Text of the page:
Linda and Jackie aren’t just sisters, they are also the best of friends, and like all friends they talk all the time, giving each other advice and listening to the other’s problems. As sisters, there is five years between then, however they are separated by a different gap, one that is 6,000 miles wide.
Linda lives in Weston-Super-Mare in the UK with her parents and younger brother, while Jackie is in Nairobi, Kenya, with her two small children, a girl aged five and a boy who is just 18 months.
Both are students – 20-year-old Linda has just finished a course at college in travel and tourism. Jackie is at university studying community development and social work, and ultimately wants to work with people in deprived communities.
“I was born and raised in Kenya. I came here mostly for studies,” says Linda. “My dad was here before, and then my mum, then they decided to bring us.” It took her some time to adjust to her new life. “The first words were like wow… It was quite cold. That was in January … literally just so cold, very different from Kenya,” she says.
Jackie stayed in Nairobi. She lives in a small rented room during the week, while her aunt looks after her children in the family home. Weekends, she takes a matatu back to see them.
“My babies come first. There’s no way I could leave when they were still young and I was still in school,” she says. “I don’t see my family that often, maybe after two years, three years, that’s when I get to see them. I miss my parents because they’re the most supportive people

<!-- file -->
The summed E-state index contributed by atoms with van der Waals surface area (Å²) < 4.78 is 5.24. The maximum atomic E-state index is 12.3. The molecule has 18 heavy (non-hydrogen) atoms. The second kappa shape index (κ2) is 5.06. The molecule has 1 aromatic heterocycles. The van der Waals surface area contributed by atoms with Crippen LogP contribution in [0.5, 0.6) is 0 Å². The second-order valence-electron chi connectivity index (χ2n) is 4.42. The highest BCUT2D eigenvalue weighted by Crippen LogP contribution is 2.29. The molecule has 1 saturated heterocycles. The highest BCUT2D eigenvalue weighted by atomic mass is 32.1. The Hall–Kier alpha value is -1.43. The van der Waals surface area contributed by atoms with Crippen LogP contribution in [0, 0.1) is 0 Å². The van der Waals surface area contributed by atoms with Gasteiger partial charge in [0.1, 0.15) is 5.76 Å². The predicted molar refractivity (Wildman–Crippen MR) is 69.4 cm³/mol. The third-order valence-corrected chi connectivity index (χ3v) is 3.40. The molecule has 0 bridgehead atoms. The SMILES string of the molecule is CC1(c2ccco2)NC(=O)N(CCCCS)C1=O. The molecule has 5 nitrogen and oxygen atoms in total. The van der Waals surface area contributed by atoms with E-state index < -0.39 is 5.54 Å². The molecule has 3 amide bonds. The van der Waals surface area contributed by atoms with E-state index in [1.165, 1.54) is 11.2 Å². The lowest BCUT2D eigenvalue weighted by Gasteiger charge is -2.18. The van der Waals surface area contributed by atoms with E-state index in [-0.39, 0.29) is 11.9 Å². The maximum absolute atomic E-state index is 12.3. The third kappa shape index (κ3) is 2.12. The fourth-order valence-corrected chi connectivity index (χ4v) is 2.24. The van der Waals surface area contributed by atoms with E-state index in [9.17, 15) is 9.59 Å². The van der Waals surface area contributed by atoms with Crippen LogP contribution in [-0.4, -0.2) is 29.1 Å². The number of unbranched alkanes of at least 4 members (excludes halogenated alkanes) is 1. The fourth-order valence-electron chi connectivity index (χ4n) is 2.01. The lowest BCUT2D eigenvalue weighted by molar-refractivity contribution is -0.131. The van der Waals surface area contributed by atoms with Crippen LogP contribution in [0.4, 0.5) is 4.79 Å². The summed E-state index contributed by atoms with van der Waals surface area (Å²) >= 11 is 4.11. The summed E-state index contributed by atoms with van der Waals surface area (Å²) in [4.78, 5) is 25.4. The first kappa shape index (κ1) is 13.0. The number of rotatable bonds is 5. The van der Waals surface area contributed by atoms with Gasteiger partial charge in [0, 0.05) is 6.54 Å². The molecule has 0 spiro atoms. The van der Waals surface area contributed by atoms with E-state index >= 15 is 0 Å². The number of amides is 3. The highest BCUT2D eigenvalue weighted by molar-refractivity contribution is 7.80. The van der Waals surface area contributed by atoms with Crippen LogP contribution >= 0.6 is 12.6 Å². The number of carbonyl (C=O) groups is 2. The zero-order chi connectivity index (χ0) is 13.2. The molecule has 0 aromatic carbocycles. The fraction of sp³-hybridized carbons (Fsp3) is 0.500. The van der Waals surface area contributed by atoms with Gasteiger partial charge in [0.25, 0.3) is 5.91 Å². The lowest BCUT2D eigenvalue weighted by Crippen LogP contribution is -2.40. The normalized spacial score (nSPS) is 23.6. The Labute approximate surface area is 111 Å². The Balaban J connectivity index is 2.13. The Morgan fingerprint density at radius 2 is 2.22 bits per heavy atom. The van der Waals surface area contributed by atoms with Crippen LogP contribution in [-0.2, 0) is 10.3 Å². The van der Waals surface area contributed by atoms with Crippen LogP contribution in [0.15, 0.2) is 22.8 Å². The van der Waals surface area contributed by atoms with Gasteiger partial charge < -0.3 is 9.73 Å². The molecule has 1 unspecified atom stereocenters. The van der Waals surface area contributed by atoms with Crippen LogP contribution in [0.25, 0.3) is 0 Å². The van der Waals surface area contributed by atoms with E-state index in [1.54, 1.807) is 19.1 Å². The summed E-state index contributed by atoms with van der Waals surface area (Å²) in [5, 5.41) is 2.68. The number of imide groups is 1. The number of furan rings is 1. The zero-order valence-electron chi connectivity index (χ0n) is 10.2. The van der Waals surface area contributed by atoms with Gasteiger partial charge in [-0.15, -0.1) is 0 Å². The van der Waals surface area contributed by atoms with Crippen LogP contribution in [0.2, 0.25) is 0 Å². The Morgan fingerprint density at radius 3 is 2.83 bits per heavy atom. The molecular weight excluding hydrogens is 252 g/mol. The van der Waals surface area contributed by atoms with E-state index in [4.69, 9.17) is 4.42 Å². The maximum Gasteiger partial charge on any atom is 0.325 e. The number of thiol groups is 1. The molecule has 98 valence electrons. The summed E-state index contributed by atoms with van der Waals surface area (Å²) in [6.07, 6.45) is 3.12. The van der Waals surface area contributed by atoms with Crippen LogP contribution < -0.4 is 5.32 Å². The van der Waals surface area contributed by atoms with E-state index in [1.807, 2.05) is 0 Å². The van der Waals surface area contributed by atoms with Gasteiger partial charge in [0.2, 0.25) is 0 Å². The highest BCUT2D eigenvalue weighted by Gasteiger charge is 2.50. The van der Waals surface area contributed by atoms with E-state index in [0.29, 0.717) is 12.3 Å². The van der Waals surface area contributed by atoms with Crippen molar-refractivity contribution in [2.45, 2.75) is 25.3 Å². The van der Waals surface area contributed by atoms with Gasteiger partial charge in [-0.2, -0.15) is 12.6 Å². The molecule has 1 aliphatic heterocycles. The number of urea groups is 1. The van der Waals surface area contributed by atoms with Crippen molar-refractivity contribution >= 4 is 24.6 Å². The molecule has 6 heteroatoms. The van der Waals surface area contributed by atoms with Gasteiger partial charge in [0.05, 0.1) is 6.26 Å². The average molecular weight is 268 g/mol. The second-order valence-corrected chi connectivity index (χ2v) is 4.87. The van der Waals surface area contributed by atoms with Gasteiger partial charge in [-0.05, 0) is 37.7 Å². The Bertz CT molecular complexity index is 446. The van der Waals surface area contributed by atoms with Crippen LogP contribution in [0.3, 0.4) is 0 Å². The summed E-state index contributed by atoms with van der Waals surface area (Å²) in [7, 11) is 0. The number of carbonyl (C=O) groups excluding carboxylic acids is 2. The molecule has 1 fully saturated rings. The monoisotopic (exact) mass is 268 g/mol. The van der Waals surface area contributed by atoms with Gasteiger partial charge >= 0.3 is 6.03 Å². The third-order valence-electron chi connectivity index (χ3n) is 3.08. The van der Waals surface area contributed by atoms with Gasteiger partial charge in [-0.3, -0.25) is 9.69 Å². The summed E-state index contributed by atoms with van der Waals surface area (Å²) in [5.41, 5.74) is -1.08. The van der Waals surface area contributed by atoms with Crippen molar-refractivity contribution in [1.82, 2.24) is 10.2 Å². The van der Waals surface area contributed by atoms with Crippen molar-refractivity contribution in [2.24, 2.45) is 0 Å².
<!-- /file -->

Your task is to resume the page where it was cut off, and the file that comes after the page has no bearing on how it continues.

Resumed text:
I’ve ever met. They’ve been there through thick and thin, they’ve seen me go through the crazies in life and they never given up on me. They’ve loved me and really taken care of me until this point.”
“Being apart from my family isn’t an easy thing to withstand.” Despite missing her family terribly, Jackie knows it’s how it has to be. “I have two people who keep my busy, who make me feel at peace, my children.”
The distance is hard for Linda too. “The thing I miss most about Kenya … I will say food, food is quite different. Adventures, of course, I used to go during holidays, we go to my grandmother’s side, my mother’s side and my father’s side, and friends obviously, I miss my friends most.
Through it all the sisters have stayed close. “She is my big sister, she is very protective, she is almost like my second mum in a way,” says Linda. “It was quite nice, as in we do so many things together: shopping, camping on Sunday, I miss that…”
Jackie also misses her sister. “She’s … a very hard working person, loving, very mature and understanding. She’s been there for me, even though we’re miles and miles apart from each other. She helps me out a lot financially at times. I love her for who she is.”
The sisters stay in touch on their mobiles, chatting over Skype, WhatsApp and through text messages.
Most importantly, the move to the UK means Linda and her parents can look after Jackie financially back in Kenya. She knows she’s in safe hands. “If they didn’t leave, we wouldn’t be where we are right now. The support they’re giving me is amazing,” says Jackie. “The money I get from my parents and from my sister, I basically maintain myself in school. I can do some shopping. I can also pay my rent.”
The money goes instantly to Jackie’s MPesa mobile money account, so she can pay bills, rent and school fees directly from her mobile phone. “My family are the ones who introduced me to WorldRemit. They started sending money. You get your cash immediately. You get your confirmation messages immediately,” says Jackie.
Her family has given Jackie a future. “My mum and dad have done their part, I’m educated now. The next level is for me to work hard in every way I can and be able to save up and manage to take care of my babies,” she says. Like so many families around the world, the sacrifices they’ve made have been worth it.
“You don’t choose, you don’t just wake up in the morning, like, I’m going to be away from my family,” says Linda. “Life happens and you are forced to make decisions. Hard ones for that matter.”